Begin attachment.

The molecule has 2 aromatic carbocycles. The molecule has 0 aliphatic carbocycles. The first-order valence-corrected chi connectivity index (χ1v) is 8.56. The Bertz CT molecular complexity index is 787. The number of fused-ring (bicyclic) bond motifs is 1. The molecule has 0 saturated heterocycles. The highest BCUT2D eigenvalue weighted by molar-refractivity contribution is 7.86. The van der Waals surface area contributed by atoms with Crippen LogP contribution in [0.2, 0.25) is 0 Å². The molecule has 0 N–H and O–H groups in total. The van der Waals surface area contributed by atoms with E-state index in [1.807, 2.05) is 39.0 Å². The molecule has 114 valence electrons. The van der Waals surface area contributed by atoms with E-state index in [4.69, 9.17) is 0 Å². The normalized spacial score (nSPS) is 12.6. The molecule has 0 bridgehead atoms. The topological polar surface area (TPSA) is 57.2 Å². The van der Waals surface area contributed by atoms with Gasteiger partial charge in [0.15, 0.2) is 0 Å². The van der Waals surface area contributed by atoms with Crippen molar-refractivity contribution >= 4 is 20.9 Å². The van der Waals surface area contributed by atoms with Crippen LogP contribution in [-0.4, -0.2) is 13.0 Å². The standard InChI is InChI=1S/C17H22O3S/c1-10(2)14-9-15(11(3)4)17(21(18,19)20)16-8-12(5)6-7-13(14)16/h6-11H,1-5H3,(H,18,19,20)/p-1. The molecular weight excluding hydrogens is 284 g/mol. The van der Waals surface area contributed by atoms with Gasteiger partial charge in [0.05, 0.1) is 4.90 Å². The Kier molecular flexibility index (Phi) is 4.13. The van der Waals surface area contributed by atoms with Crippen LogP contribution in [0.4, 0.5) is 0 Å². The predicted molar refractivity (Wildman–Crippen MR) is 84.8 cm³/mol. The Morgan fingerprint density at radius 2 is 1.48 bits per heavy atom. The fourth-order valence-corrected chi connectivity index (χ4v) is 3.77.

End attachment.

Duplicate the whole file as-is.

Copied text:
The molecule has 2 aromatic carbocycles. The molecule has 0 aliphatic carbocycles. The first-order valence-corrected chi connectivity index (χ1v) is 8.56. The Bertz CT molecular complexity index is 787. The number of fused-ring (bicyclic) bond motifs is 1. The molecule has 0 saturated heterocycles. The highest BCUT2D eigenvalue weighted by molar-refractivity contribution is 7.86. The van der Waals surface area contributed by atoms with Crippen LogP contribution in [0.2, 0.25) is 0 Å². The molecule has 0 N–H and O–H groups in total. The van der Waals surface area contributed by atoms with E-state index in [1.807, 2.05) is 39.0 Å². The molecule has 114 valence electrons. The van der Waals surface area contributed by atoms with E-state index in [4.69, 9.17) is 0 Å². The normalized spacial score (nSPS) is 12.6. The molecule has 0 bridgehead atoms. The topological polar surface area (TPSA) is 57.2 Å². The van der Waals surface area contributed by atoms with Gasteiger partial charge in [0.15, 0.2) is 0 Å². The van der Waals surface area contributed by atoms with Crippen molar-refractivity contribution >= 4 is 20.9 Å². The van der Waals surface area contributed by atoms with Crippen LogP contribution in [-0.4, -0.2) is 13.0 Å². The standard InChI is InChI=1S/C17H22O3S/c1-10(2)14-9-15(11(3)4)17(21(18,19)20)16-8-12(5)6-7-13(14)16/h6-11H,1-5H3,(H,18,19,20)/p-1. The molecular weight excluding hydrogens is 284 g/mol. The van der Waals surface area contributed by atoms with Gasteiger partial charge in [0.05, 0.1) is 4.90 Å². The Kier molecular flexibility index (Phi) is 4.13. The van der Waals surface area contributed by atoms with Crippen LogP contribution in [0.4, 0.5) is 0 Å². The predicted molar refractivity (Wildman–Crippen MR) is 84.8 cm³/mol. The Morgan fingerprint density at radius 2 is 1.48 bits per heavy atom. The fourth-order valence-corrected chi connectivity index (χ4v) is 3.77.